Ahsoka’s Giant Statues: What They Are And What They Mean For Season 2

By Zack Zagranis | Updated

Mortis god statues in Ahsoka episode 8

The Ahsoka finale had quite a few thrilling moments—zombie stormtroopers!—but was noticeably light on scenes involving the series’ two antagonists, Baylan Skoll and his apprentice Shin Hati. Each of the dark Jedi was given one scene: Shin was shown aligning herself with the mysterious bandits that plague the natives of Peridea, and Baylan was seen…walking on a giant hand. While Baylan’s last scene in Ahsoka may have seemed anti-climactic to the casual Star Wars fan, diehard devotees of the church of Lucas know that it was the single most important scene in the whole eight-episode arc because that wasn’t just any hand Baylan Skoll was standing upon. It belongs to the Father.

Or rather, a statue of the Father flanked on the right by a similar statue of the Son. On the left of the Father are the remains of what was once a monument to the daughter. Together, the trio of statues represent the Mortis gods, a family of uber-powerful Force wielders first introduced in the Clone Wars animated series.

What does Baylan Skoll want with the Mortis gods, and are they the ones that were calling to him throughout Ahsoka, or was it something else, something malevolent?

The Gates of Argonath in The Lord of the Rings: The Fellowship of the Ring

The statues resemble a similar pair of sculptures from The Lord of the Rings: The Fellowship of the Ring, constructed to mark the northern border of Gondor. The statues—collectively known as “The Argonath” also show a father and son, legendary warrior Isildur and his father Elendil, but that’s where the similarities end.

While the statues in Lord of the Rings represented a people’s admiration for their heroes, the ones in Ahsoka have a more mysterious origin, most likely based upon worship…or fear.

The Mortis Gods Of Star Wars

Mural of the Mortis Gods from Star Wars Rebels

In Star Wars, the Mortis gods were a trio of Force users that lived on the planet Mortis. The family consisted of the Father, who represented Balance in the Force, the Son, who embodied the dark side, and the daughter, who was synonymous with the light. The Mortis gods have lived for over a million years in the Star Wars universe, with the two siblings fighting an unending battle and the Father attempting to keep the peace.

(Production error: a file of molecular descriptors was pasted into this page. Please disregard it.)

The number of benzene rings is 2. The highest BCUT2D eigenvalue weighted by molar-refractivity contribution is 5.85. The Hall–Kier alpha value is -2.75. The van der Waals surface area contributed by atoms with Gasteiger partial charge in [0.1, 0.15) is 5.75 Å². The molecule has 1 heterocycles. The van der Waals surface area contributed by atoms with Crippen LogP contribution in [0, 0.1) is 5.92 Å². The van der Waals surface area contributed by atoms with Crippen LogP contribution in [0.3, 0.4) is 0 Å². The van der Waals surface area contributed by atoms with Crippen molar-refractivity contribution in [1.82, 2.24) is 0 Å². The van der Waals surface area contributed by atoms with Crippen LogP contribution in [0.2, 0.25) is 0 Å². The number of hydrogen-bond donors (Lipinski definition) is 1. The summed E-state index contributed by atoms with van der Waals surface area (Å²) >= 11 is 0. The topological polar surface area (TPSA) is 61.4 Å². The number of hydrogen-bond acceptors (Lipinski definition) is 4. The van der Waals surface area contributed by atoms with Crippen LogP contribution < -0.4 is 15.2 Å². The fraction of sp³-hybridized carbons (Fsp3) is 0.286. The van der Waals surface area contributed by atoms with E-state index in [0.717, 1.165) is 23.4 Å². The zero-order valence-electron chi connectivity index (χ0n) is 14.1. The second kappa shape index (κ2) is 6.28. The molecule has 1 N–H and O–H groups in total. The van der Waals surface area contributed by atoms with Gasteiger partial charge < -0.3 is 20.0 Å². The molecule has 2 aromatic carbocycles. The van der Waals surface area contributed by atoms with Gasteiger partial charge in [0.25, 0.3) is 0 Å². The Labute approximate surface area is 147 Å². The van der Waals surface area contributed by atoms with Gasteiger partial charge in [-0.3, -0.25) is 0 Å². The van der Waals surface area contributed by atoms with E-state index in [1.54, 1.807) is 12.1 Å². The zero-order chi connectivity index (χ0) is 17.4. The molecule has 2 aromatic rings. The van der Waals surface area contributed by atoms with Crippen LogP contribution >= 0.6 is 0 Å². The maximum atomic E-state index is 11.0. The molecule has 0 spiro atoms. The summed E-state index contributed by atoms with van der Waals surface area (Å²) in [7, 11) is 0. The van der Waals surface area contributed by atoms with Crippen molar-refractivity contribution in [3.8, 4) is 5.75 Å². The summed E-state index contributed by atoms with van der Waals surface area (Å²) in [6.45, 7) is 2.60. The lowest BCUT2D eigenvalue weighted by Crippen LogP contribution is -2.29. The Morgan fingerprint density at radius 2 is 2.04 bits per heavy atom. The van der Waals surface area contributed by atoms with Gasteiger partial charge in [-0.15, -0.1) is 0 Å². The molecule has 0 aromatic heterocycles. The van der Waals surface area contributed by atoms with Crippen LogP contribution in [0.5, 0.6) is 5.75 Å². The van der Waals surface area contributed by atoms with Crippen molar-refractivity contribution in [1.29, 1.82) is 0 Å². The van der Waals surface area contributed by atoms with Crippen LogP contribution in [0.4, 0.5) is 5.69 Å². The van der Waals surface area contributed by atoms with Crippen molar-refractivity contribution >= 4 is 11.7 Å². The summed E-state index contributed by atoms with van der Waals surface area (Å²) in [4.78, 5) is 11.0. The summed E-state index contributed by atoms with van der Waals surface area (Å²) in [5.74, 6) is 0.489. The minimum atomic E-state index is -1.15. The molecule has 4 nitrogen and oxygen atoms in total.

It was that very sibling rivalry that led to Ahsoka being killed during her visit to Mortis in the middle of the Clone Wars. When further fighting between the Son and his sister resulted in the Daughter being wounded, she transferred what was left of her life essence into Ahsoka, resurrecting her. This is most likely the reason why the Daughter’s statue on Peridea is mostly destroyed.

Given that the Nightsisters were known to worship the Mortis gods, it’s not surprising to see statues of them on Peridea. The real question is, what does Baylan Skoll want with the Mortis gods, and are they the ones that were calling to him throughout Ahsoka, or was it something else, something malevolent?

Baylan Skoll in Ahsoka episode 8

The most interesting aspect of the Mortis gods and possibly the thing that connects them to what Baylan was searching for is the one family member not represented by a statue in the Ahsoka finale: the Mother. Originally a young woman who somehow ended up in the presence of the Mortis gods, the Mother started out as their servant before falling in love with the Father and convincing the two warring siblings to live in peace.

Abeloth, The Bringer Of Chaos

The Mother, unlike the other Mortis gods, was mortal and aged as such. In a desperate effort to preserve her life and gain the same power as the rest of her family, the Mother drank from a pair of forbidden fountains and transformed into Abeloth, the Bringer of Chaos.

While Abeloth has yet to make the leap into canon like the Father and his children, in legends, she was one of the most terrifying villains in the Star Wars universe. Abeloth’s transformation drove her mad, and she wanted nothing more than to cause the galaxy great destruction and despair.

Over the course of hundreds of thousands of years, the other Mortis gods would imprison or otherwise defeat Abeloth time and time again, only to have her come back each time like the Star Wars equivalent of Jason Vorhees.

Could it be that Abeloth is what is calling to Baylan under the guise of the less destructive Mortis gods? All we know is that the arm of the Father statue that Baylan was standing on in the Ahsoka finale is pointing at something or someone in the distance.

That, coupled with the fact that the Nightsisters were so eager to leave Peridea despite it being their ancestral home, hints at something very powerful and possibly sinister lurking on Peridea waiting to be awakened.